How does a Virginia-born businessman go from a corporate dealmaker and numbers cruncher to one of Napa’s most influential grapegrowers? Wine Spectator senior editor James Molesworth chatted with Napa vineyard magnate Andy Beckstoffer to find out, in the May 28 edition of Straight Talk with Wine Spectator, an Instagram series sponsored by Wine Access.
Among the topics covered were Beckstoffer’s shift from businessman to farmer, Millennial wine-drinking habits, the 1990s phylloxera scourge, his magic formula for pricing grapes according to the price of the finished bottle of wine and, perhaps most significant, his preservation of heritage vineyards.
“Until the 1990s, we farmers did what we had done before,” Beckstoffer said, noting that grapes were picked on grape quality, not wine characteristics. When phylloxera forced the replanting of most of the valley, Beckstoffer and others changed not only rootstocks but also the ways they manipulated the vines to better express terroir as viticulturists. “We moved from being farmers to viticulturists, and I’d argue today that we’ve moved from being viticulturists to stewards of the land.”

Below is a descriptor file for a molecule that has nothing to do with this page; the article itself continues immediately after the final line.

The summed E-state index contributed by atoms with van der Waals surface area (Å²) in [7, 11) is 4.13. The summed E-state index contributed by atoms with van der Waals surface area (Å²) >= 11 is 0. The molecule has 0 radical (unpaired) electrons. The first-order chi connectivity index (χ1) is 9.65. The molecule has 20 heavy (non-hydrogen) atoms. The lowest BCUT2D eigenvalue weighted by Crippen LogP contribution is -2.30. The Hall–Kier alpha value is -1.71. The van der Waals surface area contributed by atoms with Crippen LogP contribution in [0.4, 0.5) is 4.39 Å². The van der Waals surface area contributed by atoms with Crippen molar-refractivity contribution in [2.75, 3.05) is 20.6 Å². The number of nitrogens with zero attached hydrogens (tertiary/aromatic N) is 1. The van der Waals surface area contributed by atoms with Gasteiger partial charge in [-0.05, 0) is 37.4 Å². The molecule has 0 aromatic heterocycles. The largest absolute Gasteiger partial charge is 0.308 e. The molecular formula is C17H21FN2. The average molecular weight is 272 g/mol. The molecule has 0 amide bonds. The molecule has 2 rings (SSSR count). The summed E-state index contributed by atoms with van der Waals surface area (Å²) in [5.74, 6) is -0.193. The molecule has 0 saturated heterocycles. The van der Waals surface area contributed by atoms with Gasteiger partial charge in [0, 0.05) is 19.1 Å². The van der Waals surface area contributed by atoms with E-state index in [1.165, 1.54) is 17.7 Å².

According to Beckstoffer, the years following the phylloxera replant were when Napa Valley moved to the Burgundian way of vineyard designation, which paved the way for highlighting the unique terroir of his six heritage vineyards, including the famed Beckstoffer To Kalon Vineyard in Oakville.
Conservation easements protect each of these vineyard sites and family trusts, which means they can never be developed or sold. “When you have a career, you decide what you want to leave for your children,” said Beckstoffer. “You can leave a bag of money if you want, or something more substantial; plus, it’s more important to leave something to the community.”
Beckstoffer said that even if his vineyards are destroyed, they will remain as open spaces, and that his children, and their children, and their grandchildren’s children will continue to have a stake in Napa Valley, and Napa Valley will have these parcels forever. “That’s what we want to leave for our time here.”